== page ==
Imagine hitting a single while a live band plays a cover of the latest hit single in the background. That’s the atmosphere the participants of Dokis Summerfest get to enjoy every year. Since 2011, this annual community event has been rocking a July weekend with family-friendly activities that have been attracting more and more people.
The grounds of the Robert Restoule Memorial Athletic Park host the festival. Attendees can watch the teams play 3-pitch softball or horseshoes while listening to live music. The stage as well as a bar area are set up on the covered outdoor ice rink, so even the players can enjoy the tunes.
Inspired by the Dokis Picnic of days gone by, the Dokis Summerfest organizing committee wanted to bring together community members as well as family and friends from neighbouring areas in an informal and fun environment. Just how the idea of blending music and sports came to be isn’t quite known, but Chief Gerry Duquette Jr. thinks it’s because there are a lot of musicians and athletes in the community. Those who don’t play instruments or sports like to support those who do, he says, and everyone enjoys being together.
The little ones love the festival, too. With all kinds of free activities like a bouncy castle, a magic show, and a kids’ softball game, it truly is a weekend for everyone.
That’s why so many volunteers help out. Everyone in the Dokis First Nation community benefits from the event somehow. Proceeds from the festival go towards the annual school trip, the Little NHL, and the annual powwow.
Chief Duquette, who has been with the Dokis Summerfest organizing committee since its inception, is proud to mention that the festival has been mostly self-sufficient. In 2016, Economic Development Officer Randy Restoule says that “Dokis was successful in receiving a grant from the Ontario Arts Council.”
While an emphasis is placed on presenting local performers, thanks to the Ontario Arts Council grant, says Restoule, Dokis Summerfest was “able to host Carl Dixon, former member of Coney Hatch, April Wine, and The Guess Who.”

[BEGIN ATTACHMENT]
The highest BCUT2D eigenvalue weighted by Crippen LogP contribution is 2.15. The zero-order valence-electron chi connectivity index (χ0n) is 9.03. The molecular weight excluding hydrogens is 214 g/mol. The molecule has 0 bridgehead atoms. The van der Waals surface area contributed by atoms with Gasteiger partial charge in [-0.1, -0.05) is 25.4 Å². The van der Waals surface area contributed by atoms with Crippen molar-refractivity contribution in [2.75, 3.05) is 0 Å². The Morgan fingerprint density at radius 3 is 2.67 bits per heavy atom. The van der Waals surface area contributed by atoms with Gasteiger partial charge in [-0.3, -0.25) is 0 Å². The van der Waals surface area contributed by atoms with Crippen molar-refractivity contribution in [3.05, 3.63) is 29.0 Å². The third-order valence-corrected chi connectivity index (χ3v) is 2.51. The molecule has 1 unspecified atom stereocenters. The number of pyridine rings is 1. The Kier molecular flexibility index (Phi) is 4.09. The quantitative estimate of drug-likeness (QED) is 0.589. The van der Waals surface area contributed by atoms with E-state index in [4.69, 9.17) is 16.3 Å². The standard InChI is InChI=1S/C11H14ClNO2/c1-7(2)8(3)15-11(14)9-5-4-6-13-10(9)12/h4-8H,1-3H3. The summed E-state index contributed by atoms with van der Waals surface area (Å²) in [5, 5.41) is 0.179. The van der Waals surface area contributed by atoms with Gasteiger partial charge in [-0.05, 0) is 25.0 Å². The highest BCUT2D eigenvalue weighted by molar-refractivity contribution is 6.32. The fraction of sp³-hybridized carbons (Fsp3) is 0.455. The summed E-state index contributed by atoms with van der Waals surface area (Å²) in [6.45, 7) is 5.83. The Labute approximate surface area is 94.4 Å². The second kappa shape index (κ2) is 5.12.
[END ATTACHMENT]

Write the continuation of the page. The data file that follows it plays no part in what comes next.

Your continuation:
With a total of 12 softball teams in 2016, the growth of Summerfest has surprised even its organizers. Annelise Dokis, a member of the organizing committee since 2012, notes that there were “five new teams this year alone,” and that five teams have been playing since the festival first began five years ago.
Joanne Boucher, originally from Noëlville, is a member of one of those teams. She says she’s never missed Summerfest, and never will. “It’s so much fun!”
Visitors attending Dokis Summerfest come from French River, Shawanaga First Nation, Nipissing First Nation, West Nipissing, and Sudbury. Says Restoule, “Many friends and family now book summer vacations around Summerfest.”
Over the years, many improvements have been made to the athletic park, including building bleachers and covered dugouts at the ball field, as well as brand-new change room facilities with washrooms. As Summerfest continues to grow, new priorities have been identified: repairing the roof of the canteen, adding a second ball field, and developing a designated camping area and trailer park.
More Info on Dokis Summerfest
- Festival Facebook group
- Dokis First Nation website
- See also: French River Area Outdoor Summer Events: Soaking Up Culture and Sun
Author’s Note: I’ve twice now attended Dokis Summerfest, and both times were a blast! On each occasion, I participated in the softball tournament, worked a volunteer shift, and listened to some great music. I’m committed to entering a softball team every year moving forward, since it’s a wonderful way to spend time with friends and community members (smiley face).